Take Mirabeau’s ‘thunderbolt’, with which he silenced that Master of Ceremonies who – after the adjournment of the King’s last Royal Session on June 23rd in which he had commanded the Three Orders to vote separately – returned to the assembly hall, where the Three Orders still lingered together, and asked them whether they had heard the King’s command. ‘Yes,’ Mirabeau replied, ‘we have heard the King’s command.’ I am sure that during this humane opening he was not yet thinking of the bayonet with which he concluded: ‘yes, sir,’ he repeated, ‘we have heard it.’ One can see that he still does not really know what he wants. ‘But what entitles you’ – he continued, and now suddenly a well of immense possibilities breaks through to his consciousness – ‘to draw our attention to commands in this place? We are the representatives of the Nation.’ That was what he needed: ‘The Nation gives orders and does not take them’ – only to hoist himself at once on to the peak of audacity. ‘And to ensure that I am making myself perfectly clear to you’ – and only now he finds the words to express all the resistance for which his soul is armed: ‘go and tell your King that nothing but the bayonet‘s power will force us to leave our seats’ – whereupon, satisfied with himself, he sat down on a chair.
If one thinks of the Master of Ceremonies, it is impossible to imagine him during this scene other than in a state of utter mental bankruptcy; according to a similar law, a body void of electricity, when placed in the atmosphere of a body electrically charged, suddenly acquires a corresponding charge. And just as, in the electrically active body, the inherent electric charge is renewed after the interaction, so our orator’s courage was heightened to the most reckless enthusiasm by the destruction of his opponent. In this way it is possible that in the end it was the twitching of an upper lip or the ambiguous flicking of a cuff that caused the collapse of the whole social order in France.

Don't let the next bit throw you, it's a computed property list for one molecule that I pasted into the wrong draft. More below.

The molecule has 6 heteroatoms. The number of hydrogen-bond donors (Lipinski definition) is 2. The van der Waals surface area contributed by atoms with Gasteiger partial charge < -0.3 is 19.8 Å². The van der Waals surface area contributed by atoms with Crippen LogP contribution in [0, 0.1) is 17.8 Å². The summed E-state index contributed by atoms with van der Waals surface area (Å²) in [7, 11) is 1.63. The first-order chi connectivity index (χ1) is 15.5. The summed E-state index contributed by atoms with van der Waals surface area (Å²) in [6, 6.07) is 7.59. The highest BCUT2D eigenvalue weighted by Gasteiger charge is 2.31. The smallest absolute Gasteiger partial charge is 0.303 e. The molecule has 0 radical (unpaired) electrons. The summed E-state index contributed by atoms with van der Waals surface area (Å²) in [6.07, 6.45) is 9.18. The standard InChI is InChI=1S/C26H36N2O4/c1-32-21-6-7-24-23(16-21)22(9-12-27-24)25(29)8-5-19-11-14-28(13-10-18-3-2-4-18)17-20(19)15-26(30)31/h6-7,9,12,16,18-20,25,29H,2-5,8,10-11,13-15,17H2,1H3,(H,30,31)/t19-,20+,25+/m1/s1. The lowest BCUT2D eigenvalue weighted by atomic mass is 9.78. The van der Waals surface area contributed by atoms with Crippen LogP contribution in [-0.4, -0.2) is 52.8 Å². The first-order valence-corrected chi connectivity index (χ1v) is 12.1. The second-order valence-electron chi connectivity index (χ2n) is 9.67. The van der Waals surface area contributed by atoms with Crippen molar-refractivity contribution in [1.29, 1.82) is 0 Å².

The books tell us that as soon as the Master of Ceremonies had left, Mirabeau got up and proposed (I) that they should immediately set themselves up as the National Assembly (2) as being inviolable. For by releasing his energy in the manner of a Kleistian flask he had now become neutral once more and, alighting from his reckless flight, re-admitted caution and fear of the Chalet.
This is a curious parallel between the phenomena of the physical and the moral worlds and, if pursued, would be found to apply even to minor details. But I shall leave the analogy and return to my theme. La Fontaine too, in his fable: Les animaux malades de la peste, in which the fox is forced to compose an apology for the lion without knowing where to find the material for it, provides a striking example of the gradual formation of thought out of a beginning made under stress.